By Suzanne Plunkett
It sounds like the road trip from hell: a journey around all Britain’s functioning nuclear power stations.
After all, when the UK has so much to offer the traveller – from the bright lights of London to the ancient ruins of Stonehenge – why would anyone go out of their way to visit the far-flung places where the country has stowed its grim industrial reactor halls?
Memories of the Fukushima and Chernobyl meltdowns don’t help. For all its green credentials, nuclear energy seems forever tainted by the consequences of its few disasters. Thoughts of abandoned cities, stark yellow and black hazard symbols and the sickening effects of leaking radiation are never far away.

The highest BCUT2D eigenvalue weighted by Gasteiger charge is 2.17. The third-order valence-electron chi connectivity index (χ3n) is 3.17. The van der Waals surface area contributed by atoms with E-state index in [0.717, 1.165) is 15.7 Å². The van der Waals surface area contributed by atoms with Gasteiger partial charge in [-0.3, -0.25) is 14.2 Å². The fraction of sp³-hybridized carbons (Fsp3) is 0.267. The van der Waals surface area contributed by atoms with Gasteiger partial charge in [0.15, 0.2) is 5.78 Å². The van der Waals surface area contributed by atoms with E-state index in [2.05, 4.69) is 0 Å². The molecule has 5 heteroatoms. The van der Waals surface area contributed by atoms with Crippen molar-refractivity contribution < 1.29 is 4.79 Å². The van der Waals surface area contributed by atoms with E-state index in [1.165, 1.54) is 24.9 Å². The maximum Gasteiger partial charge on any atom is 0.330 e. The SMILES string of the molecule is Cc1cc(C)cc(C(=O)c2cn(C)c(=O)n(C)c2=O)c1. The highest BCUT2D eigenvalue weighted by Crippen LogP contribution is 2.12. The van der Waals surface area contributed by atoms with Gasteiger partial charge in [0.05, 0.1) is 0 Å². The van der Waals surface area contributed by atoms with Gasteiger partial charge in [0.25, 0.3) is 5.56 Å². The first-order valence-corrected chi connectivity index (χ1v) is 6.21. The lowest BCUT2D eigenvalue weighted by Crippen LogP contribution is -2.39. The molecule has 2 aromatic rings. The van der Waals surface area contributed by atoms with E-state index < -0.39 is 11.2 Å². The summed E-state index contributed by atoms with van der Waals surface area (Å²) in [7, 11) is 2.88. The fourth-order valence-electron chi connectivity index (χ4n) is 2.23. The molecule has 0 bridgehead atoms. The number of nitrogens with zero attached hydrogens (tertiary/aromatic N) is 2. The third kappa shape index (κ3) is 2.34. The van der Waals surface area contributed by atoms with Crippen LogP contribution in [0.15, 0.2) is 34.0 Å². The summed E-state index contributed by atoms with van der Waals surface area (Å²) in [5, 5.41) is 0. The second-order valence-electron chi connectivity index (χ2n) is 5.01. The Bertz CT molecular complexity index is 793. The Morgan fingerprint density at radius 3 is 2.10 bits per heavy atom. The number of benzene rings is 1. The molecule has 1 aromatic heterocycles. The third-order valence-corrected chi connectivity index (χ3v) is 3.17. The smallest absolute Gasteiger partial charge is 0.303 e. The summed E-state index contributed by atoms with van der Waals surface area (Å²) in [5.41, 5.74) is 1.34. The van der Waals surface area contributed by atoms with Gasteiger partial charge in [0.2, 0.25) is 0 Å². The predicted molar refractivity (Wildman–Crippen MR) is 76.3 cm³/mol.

With all this at the back of my mind, and an itinerary that featured bleakly-named destinations like Hinkley Point B, Heysham 2 and Sizewell B, I wasn’t exactly expecting an uplifting experience.
I was wrong.
My first stop was Dungeness, a sparse, low landscape of scattered pebbles and salty marshland that bulges out of the coastline of England’s otherwise leafy southeastern county of Kent. Here the sky is vast, dwarfing the wooden houses and tumbledown fishing shacks that litter the landscape.